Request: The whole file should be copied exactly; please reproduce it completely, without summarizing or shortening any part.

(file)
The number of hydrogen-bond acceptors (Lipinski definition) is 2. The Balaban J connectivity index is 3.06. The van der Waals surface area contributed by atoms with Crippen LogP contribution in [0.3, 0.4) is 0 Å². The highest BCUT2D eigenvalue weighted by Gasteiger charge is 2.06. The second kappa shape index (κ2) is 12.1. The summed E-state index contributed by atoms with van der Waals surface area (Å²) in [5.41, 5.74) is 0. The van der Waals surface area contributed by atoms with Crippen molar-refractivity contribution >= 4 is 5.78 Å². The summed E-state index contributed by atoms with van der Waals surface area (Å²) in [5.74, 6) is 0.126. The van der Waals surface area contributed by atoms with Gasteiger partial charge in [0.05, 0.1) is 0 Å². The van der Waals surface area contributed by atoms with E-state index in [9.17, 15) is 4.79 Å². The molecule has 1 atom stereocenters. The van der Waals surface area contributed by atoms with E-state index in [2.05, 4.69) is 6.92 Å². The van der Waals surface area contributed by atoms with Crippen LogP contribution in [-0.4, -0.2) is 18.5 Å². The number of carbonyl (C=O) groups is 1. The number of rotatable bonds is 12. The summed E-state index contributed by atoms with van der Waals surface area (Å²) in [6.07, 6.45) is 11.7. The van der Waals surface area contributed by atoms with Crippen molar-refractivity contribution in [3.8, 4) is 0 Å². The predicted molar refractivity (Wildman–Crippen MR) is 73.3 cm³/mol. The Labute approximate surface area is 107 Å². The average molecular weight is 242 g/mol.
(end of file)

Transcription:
The number of hydrogen-bond acceptors (Lipinski definition) is 2. The Balaban J connectivity index is 3.06. The van der Waals surface area contributed by atoms with Crippen LogP contribution in [0.3, 0.4) is 0 Å². The highest BCUT2D eigenvalue weighted by Gasteiger charge is 2.06. The second kappa shape index (κ2) is 12.1. The summed E-state index contributed by atoms with van der Waals surface area (Å²) in [5.41, 5.74) is 0. The van der Waals surface area contributed by atoms with Crippen molar-refractivity contribution >= 4 is 5.78 Å². The summed E-state index contributed by atoms with van der Waals surface area (Å²) in [5.74, 6) is 0.126. The van der Waals surface area contributed by atoms with Gasteiger partial charge in [0.05, 0.1) is 0 Å². The van der Waals surface area contributed by atoms with E-state index in [9.17, 15) is 4.79 Å². The molecule has 1 atom stereocenters. The van der Waals surface area contributed by atoms with E-state index in [2.05, 4.69) is 6.92 Å². The van der Waals surface area contributed by atoms with Crippen LogP contribution in [-0.4, -0.2) is 18.5 Å². The number of carbonyl (C=O) groups is 1. The number of rotatable bonds is 12. The summed E-state index contributed by atoms with van der Waals surface area (Å²) in [6.07, 6.45) is 11.7. The van der Waals surface area contributed by atoms with Crippen molar-refractivity contribution in [3.8, 4) is 0 Å². The predicted molar refractivity (Wildman–Crippen MR) is 73.3 cm³/mol. The Labute approximate surface area is 107 Å². The average molecular weight is 242 g/mol.